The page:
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Definition of CF

  • Medical Author:
    William C. Shiel Jr., MD, FACP, FACR

    Dr. Shiel received a Bachelor of Science degree with honors from the University of Notre Dame. There he was involved in research in radiation biology and received the Huisking Scholarship. After graduating from St. Louis University School of Medicine, he completed his Internal Medicine residency and Rheumatology fellowship at the University of California, Irvine. He is board-certified in Internal Medicine and Rheumatology.

CF: 1. Cystic fibrosis, one of the most frequent and serious genetic diseases, CF affects the exocrine glands and is characterized by the production of abnormal secretions, leading to mucous build-up.

This accumulation of mucus can impair the pancreas and, secondarily, the intestine. Mucous build-up in lungs tends progressively to impair respiration. Without treatment, CF results in death for 95% of affected children before age 5. However, with diligent medical care patients with CF are surviving even beyond middle age.

Early diagnosis of CF is of great importance. Early and continuing treatment of CF is essential for long-term survival. However, as more people with CF survive childhood, new problems are emerging. For example, 68% of 75 adult women with CF reported leakage of urine within the past year. Coughing, sneezing, laughing and airway clearance provoked the leakage, which was worse when their chest disease was most severe.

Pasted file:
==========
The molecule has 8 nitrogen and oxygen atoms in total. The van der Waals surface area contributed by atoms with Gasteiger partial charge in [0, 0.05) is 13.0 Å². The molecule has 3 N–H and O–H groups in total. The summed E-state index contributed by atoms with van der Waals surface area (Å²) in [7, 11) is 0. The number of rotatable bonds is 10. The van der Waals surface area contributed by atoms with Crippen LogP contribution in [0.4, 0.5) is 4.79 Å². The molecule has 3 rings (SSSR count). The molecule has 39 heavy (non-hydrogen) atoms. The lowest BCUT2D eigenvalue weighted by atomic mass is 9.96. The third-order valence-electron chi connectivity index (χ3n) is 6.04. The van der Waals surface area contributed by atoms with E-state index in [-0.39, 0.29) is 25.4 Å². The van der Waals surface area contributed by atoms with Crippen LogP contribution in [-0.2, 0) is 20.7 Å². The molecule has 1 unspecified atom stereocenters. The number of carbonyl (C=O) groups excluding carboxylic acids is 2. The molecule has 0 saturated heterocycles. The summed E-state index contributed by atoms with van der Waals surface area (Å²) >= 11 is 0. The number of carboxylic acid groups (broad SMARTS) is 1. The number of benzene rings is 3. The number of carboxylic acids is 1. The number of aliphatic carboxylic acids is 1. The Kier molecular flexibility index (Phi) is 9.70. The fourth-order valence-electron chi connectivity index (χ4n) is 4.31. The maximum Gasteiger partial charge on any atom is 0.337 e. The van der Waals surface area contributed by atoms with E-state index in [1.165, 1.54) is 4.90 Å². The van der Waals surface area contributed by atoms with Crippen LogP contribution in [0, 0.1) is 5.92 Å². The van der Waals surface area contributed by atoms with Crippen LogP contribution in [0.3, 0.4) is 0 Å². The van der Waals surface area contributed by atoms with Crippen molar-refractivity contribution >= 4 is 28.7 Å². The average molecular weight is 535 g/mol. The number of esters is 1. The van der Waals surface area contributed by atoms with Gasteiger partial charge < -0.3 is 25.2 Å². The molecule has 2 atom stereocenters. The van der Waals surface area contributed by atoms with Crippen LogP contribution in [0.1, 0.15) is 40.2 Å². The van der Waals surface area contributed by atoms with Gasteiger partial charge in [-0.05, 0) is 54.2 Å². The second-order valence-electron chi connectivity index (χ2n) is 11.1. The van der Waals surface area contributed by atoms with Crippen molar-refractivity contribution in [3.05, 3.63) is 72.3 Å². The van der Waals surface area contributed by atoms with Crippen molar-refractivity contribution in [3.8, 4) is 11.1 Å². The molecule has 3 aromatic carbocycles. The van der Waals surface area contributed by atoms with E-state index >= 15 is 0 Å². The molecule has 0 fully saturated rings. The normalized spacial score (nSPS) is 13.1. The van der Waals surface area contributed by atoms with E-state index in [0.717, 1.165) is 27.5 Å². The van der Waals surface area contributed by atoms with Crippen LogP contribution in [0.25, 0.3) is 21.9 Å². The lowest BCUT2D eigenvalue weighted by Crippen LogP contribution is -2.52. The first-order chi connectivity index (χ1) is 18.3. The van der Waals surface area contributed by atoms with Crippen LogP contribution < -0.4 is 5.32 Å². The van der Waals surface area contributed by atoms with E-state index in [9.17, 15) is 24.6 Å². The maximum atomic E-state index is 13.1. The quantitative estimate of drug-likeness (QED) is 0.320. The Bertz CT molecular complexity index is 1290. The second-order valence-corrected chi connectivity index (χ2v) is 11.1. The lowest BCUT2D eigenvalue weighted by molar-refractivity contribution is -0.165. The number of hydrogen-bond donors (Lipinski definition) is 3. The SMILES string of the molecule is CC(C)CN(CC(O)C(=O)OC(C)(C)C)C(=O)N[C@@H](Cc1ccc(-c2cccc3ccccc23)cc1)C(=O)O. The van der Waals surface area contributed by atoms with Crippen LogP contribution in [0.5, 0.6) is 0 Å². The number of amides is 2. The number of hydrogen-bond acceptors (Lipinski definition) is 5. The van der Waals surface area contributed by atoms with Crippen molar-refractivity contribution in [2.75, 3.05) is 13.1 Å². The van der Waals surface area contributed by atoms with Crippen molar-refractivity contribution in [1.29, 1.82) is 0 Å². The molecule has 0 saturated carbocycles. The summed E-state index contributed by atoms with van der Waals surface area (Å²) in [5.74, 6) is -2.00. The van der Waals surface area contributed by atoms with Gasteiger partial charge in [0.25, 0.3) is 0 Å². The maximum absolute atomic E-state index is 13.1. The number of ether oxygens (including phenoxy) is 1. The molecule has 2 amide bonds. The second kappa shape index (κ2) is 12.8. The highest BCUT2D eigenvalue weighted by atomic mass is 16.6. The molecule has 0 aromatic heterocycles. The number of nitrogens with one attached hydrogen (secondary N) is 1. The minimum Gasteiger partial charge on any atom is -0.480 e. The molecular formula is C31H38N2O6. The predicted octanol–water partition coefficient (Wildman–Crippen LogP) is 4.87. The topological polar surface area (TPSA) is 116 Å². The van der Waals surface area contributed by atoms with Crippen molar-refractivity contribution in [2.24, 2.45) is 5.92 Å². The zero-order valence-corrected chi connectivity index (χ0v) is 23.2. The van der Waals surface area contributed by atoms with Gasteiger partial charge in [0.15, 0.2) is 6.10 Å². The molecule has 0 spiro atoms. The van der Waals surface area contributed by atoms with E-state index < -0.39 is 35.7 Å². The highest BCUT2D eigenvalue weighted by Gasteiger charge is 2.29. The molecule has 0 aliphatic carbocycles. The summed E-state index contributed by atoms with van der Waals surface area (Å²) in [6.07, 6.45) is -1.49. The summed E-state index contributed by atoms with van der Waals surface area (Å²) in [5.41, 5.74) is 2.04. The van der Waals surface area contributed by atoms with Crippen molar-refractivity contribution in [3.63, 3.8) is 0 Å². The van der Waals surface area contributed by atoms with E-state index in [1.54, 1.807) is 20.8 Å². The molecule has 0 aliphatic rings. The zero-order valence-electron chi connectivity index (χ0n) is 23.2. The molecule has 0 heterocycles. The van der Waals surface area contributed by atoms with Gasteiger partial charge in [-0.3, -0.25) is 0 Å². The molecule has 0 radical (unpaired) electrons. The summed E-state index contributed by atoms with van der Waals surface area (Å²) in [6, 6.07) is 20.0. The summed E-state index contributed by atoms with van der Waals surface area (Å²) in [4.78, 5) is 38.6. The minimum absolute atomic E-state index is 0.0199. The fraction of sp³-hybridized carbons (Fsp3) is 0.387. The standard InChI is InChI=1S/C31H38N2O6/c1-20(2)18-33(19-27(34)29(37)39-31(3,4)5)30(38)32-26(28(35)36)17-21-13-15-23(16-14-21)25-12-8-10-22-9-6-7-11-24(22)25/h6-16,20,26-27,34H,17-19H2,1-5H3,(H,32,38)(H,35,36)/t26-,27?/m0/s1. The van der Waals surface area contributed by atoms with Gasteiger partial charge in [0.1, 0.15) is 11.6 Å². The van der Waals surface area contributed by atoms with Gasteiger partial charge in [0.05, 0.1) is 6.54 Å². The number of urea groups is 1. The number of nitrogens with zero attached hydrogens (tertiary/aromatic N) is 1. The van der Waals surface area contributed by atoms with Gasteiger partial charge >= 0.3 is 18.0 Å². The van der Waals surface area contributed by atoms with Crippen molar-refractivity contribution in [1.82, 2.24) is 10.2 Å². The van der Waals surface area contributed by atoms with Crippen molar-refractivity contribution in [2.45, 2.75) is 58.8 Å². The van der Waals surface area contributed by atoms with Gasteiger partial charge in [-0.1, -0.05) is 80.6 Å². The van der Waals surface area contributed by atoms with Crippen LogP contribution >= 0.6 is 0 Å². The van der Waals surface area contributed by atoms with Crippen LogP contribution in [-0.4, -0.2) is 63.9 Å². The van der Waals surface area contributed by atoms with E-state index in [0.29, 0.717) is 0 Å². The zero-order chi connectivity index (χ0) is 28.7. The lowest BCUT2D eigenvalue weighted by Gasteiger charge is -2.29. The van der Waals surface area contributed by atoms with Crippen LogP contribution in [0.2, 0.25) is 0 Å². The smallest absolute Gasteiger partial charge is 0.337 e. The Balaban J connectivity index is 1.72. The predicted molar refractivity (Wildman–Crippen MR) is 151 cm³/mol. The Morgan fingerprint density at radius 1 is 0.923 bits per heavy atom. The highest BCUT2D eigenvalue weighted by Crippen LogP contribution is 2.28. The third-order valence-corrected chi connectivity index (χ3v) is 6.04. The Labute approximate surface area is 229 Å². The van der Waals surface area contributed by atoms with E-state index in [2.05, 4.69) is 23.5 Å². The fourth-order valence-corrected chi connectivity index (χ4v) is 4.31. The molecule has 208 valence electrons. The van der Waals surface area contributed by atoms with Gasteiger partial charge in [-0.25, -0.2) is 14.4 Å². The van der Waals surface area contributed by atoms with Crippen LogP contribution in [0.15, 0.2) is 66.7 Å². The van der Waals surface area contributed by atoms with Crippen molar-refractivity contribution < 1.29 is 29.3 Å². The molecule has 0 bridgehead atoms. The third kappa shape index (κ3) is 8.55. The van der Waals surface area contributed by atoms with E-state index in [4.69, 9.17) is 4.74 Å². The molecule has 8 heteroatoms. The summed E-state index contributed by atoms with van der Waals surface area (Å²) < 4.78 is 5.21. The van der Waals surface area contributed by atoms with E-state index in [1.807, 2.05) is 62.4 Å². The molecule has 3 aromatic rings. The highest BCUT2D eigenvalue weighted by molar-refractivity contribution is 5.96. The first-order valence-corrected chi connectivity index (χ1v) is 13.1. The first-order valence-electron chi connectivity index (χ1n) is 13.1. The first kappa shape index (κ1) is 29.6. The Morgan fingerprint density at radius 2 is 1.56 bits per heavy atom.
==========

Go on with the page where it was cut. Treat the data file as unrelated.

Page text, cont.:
CF is inherited in an autosomal recessive manner and affects both boys and girls. One in 400 white couples is at risk for having children with CF and their risk with each pregnancy is 1 in 4, so (multiplying 1 in 400 times 1 in 4) the overall risk that their child will have CF is 1 in 1600. Note that once a couple has had a CF child, the risk that each of their subsequent children will have CF drops to 1 in 4 (25%).

The treatment of CF includes physical therapy to loosen the mucus in the lungs, pancreatic enzymes, and medications to fight dangerous infections of the lungs.

CF is caused by mutations in a gene called CFTR (for the cystic fibrosis conductance regulator), which is located on chromosome 7.
2. Citrovorum factor.

Reviewed on 12/11/2018

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